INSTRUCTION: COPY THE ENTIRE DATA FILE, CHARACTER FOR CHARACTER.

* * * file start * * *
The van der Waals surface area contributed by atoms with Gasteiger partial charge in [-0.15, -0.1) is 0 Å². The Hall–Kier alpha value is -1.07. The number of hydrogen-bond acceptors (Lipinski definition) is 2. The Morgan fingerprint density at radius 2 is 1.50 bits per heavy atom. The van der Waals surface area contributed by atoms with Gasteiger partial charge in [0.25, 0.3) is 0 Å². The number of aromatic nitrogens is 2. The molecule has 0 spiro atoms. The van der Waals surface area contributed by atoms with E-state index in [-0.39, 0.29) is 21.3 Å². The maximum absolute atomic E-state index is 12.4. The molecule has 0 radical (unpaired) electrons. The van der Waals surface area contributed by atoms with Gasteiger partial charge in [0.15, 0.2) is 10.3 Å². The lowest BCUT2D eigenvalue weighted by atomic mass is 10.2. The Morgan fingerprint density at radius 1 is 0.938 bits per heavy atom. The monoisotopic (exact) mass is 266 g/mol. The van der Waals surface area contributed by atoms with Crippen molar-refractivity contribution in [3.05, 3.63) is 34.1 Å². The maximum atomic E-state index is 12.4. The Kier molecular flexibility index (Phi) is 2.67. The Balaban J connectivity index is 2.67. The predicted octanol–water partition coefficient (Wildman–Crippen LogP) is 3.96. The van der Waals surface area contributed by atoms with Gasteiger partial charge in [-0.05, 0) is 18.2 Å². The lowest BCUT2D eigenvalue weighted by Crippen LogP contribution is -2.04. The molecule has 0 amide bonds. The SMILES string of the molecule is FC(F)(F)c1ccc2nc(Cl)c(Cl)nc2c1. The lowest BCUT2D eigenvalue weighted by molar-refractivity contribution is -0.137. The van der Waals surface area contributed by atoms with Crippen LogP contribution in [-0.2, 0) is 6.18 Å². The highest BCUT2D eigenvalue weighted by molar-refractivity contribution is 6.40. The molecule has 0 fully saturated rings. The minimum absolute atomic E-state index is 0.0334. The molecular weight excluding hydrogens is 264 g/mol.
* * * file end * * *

The van der Waals surface area contributed by atoms with Gasteiger partial charge in [-0.15, -0.1) is 0 Å². The Hall–Kier alpha value is -1.07. The number of hydrogen-bond acceptors (Lipinski definition) is 2. The Morgan fingerprint density at radius 2 is 1.50 bits per heavy atom. The van der Waals surface area contributed by atoms with Gasteiger partial charge in [0.25, 0.3) is 0 Å². The number of aromatic nitrogens is 2. The molecule has 0 spiro atoms. The van der Waals surface area contributed by atoms with E-state index in [-0.39, 0.29) is 21.3 Å². The maximum absolute atomic E-state index is 12.4. The molecule has 0 radical (unpaired) electrons. The van der Waals surface area contributed by atoms with Gasteiger partial charge in [0.15, 0.2) is 10.3 Å². The lowest BCUT2D eigenvalue weighted by atomic mass is 10.2. The Morgan fingerprint density at radius 1 is 0.938 bits per heavy atom. The monoisotopic (exact) mass is 266 g/mol. The van der Waals surface area contributed by atoms with Crippen molar-refractivity contribution in [3.05, 3.63) is 34.1 Å². The maximum atomic E-state index is 12.4. The Kier molecular flexibility index (Phi) is 2.67. The Balaban J connectivity index is 2.67. The predicted octanol–water partition coefficient (Wildman–Crippen LogP) is 3.96. The van der Waals surface area contributed by atoms with Gasteiger partial charge in [-0.05, 0) is 18.2 Å². The lowest BCUT2D eigenvalue weighted by Crippen LogP contribution is -2.04. The molecule has 0 amide bonds. The SMILES string of the molecule is FC(F)(F)c1ccc2nc(Cl)c(Cl)nc2c1. The lowest BCUT2D eigenvalue weighted by molar-refractivity contribution is -0.137. The van der Waals surface area contributed by atoms with Crippen LogP contribution in [-0.2, 0) is 6.18 Å². The highest BCUT2D eigenvalue weighted by molar-refractivity contribution is 6.40. The molecule has 0 fully saturated rings. The minimum absolute atomic E-state index is 0.0334. The molecular weight excluding hydrogens is 264 g/mol.